Freddy (Kick Gurry) dreams of being a rock star, and together with his bass player girlfriend Tanya (Pia Miranda), mohawk brandishing, drug-loving drummer Lucy (Chris Sadrinna) and brooding guitarist Joe (Brett Stiller) are keen to get a break with the help of their well-meaning but clunky manager Bruno (Russell Dykstra). Joe’s dad Kevin (Andy Anderson) is an old rocker from the 70s, and although Joe is going out with Kate (Maya Stange), he is bewitched by the dark and death-obsessed Angie (Yvette Duncan). When Freddy gets to meet the edgy Manager of the Year, Shad Kern (Marton Csokas), he is convinced that this is their big chance.
Review by Andrew L. Urban:
Visually stimulating, Garage Days is about a garage band’s rise through vague hopes and crazy coincidences to commercial oblivion, while studying its internal nuclear fusion as its members collide and connive. Energized by digital effects and stylistic flourishes, the film almost over-achieves in the style stakes, as it collates various signature items to add texture to the story. Alex Proyas, coming off darker material, sets himself a huge challenge in taking on a genre that requires outcomes of dreams satisfied. It’s an American genre. He subverts it. And it isn’t totally successful, but the flaws are almost too small to identify. Which just goes to show how unforgiving cinema is. There is nothing wrong with the film, but it’s characters fail to engage us deeply enough and the excellent cast seem unable to develop depth in their characters – through no fault of their own. Set very clearly and pointedly in Sydney’s newest cosmopolitan centre, Newtown, Garage Days is at once specific and general in its treatment of youth at the door of opportunity and growth. Equally optimistic and downbeat in tone, the film ends up accenting good humour and fun – especially notable in the end credits, which revel in a sense of 70s style exuberance. And music. The hopes and aspirations of youth are well captured, complicated by the issues of real life. In that, it succeeds. Kick Gurry and Marton Csokas are most memorable, and there is a great sense of exhilaration throughout that is most appealing.
Review by Louise Keller:
In a surprising turnaround for director Alex Proyas, whose penchant for film noir and the supernatural is well known. Garage Days is an upbeat, somewhat quirky and energetic film about dreams, relationships and rock bands. The emphasis is on fun, and while the characters stumble and bumble through the maze of obstacles that stand between them and their goals, it’s a light hearted romp with plenty of humour. I especially enjoyed the rather offbeat touches – like the scene when the band is trying to impress at the dinner table in a bid to raise money, but start hallucinating when their drinks are spiked with liquid ecstasy. Heads explode in flames, extra digits grow and the conservative parents perform an extravagant dance routine. What’s funky is fabulous – from the film’s stylised structure to the wonderful effects (beautifully mastered by Animal Logic), like a raindrop that falls in slow motion before bouncing on the ground, or a pill capsule that lingers in mid air before descending into an expectantly wide-open mouth. Perhaps the characters aren’t well enough established: the central love relationship doesn’t impact as greatly as it should, and although the characters are likeable, I didn’t really care who ended up with whom. Performances are good – in particular Kick Gurry as the lovable, unrealistic dreamer and Marton Csokas’s stylised, slimy agent Shad who is deliciously vile. Look out for the scene when Russel Dykstra’s foot-in-mouth band manager interrupts Shad’s under-the-table illicit sexual encounter – it’s a hoot and delivers one of the film’s funniest scenes. Pia Miranda’s no nonsense bass player looking for an orgasm is a far departure from Looking for Alibrandi’s Josie and Chris Sadrinna is wonderfully weird as the drug-obsessed drummer. It may not please all Proyas’ fans that delight in his dark vision, but with its toe-tapping and pleasing soundtrack and crazy characters, Garage Days is a crazy ride with cool characters with far-reaching fantasies.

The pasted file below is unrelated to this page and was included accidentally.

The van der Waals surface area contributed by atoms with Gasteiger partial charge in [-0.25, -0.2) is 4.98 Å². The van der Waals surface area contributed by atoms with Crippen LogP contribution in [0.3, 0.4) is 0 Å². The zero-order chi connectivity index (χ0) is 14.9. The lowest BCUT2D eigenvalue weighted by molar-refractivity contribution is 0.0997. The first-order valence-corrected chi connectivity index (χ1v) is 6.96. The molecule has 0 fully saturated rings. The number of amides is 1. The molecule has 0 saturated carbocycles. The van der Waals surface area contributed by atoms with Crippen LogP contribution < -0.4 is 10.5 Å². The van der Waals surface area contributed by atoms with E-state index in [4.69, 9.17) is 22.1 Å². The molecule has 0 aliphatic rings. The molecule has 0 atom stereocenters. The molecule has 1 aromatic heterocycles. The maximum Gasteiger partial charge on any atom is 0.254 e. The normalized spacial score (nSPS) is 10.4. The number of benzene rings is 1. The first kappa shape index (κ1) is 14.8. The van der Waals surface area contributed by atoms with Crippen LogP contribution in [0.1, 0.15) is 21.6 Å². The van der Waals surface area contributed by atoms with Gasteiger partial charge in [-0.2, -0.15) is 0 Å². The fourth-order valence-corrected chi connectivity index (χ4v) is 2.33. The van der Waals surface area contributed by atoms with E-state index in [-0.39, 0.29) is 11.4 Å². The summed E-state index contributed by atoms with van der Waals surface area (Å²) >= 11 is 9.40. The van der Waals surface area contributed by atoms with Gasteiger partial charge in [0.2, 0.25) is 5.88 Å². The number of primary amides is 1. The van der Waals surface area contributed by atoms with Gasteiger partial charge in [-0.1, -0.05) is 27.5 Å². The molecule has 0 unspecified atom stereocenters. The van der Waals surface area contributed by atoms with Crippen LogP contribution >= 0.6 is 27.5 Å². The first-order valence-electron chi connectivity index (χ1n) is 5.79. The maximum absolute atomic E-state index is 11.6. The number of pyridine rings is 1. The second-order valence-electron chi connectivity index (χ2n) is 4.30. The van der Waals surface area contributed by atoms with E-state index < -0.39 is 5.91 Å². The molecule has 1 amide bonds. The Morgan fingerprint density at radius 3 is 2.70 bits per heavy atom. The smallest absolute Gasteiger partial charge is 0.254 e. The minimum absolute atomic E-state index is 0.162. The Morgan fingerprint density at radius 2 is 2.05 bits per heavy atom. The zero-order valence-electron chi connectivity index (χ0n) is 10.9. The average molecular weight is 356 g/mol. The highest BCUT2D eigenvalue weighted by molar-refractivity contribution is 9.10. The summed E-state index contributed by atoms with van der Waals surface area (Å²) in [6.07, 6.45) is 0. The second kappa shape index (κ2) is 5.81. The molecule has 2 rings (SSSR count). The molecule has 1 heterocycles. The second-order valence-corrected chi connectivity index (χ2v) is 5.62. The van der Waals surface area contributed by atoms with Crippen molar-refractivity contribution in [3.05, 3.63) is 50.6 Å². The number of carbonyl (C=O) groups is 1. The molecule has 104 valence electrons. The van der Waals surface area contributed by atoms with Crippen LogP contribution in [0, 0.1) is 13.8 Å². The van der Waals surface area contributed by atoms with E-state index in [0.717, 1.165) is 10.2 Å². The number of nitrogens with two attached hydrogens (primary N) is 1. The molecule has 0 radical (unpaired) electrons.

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MAYA STANGE INTERVIEW by Andrew L. Urban
GARAGE DAYS (MA)
CAST: Kick Gurry, Pia Miranda, Chris Sadrinna, Marton Csokas, Brett Stiller, Maya Stange, Russell Dykstra, Andy Anderson, Yvette Duncan
PRODUCER: Alex Proyas, Topher Dow
DIRECTOR: Alex Proyas
SCRIPT: Alex Proyas, Dave Warner, Michael Udesky
CINEMATOGRAPHER: Simon Duggan ACS
EDITOR: Richard Learoyd
MUSIC: David McCormack, Andrew Lancaster, Antony Partos
PRODUCTION DESIGN: Michael Philips
RUNNING TIME: 108 minutes
AUSTRALIAN DISTRIBUTOR: 20th Century Fox
AUSTRALIAN RELEASE: October 3, 2002
VIDEO DISTRIBUTOR: Fox Entertainment
VIDEO RELEASE: June 18, 2003 (Also on DVD)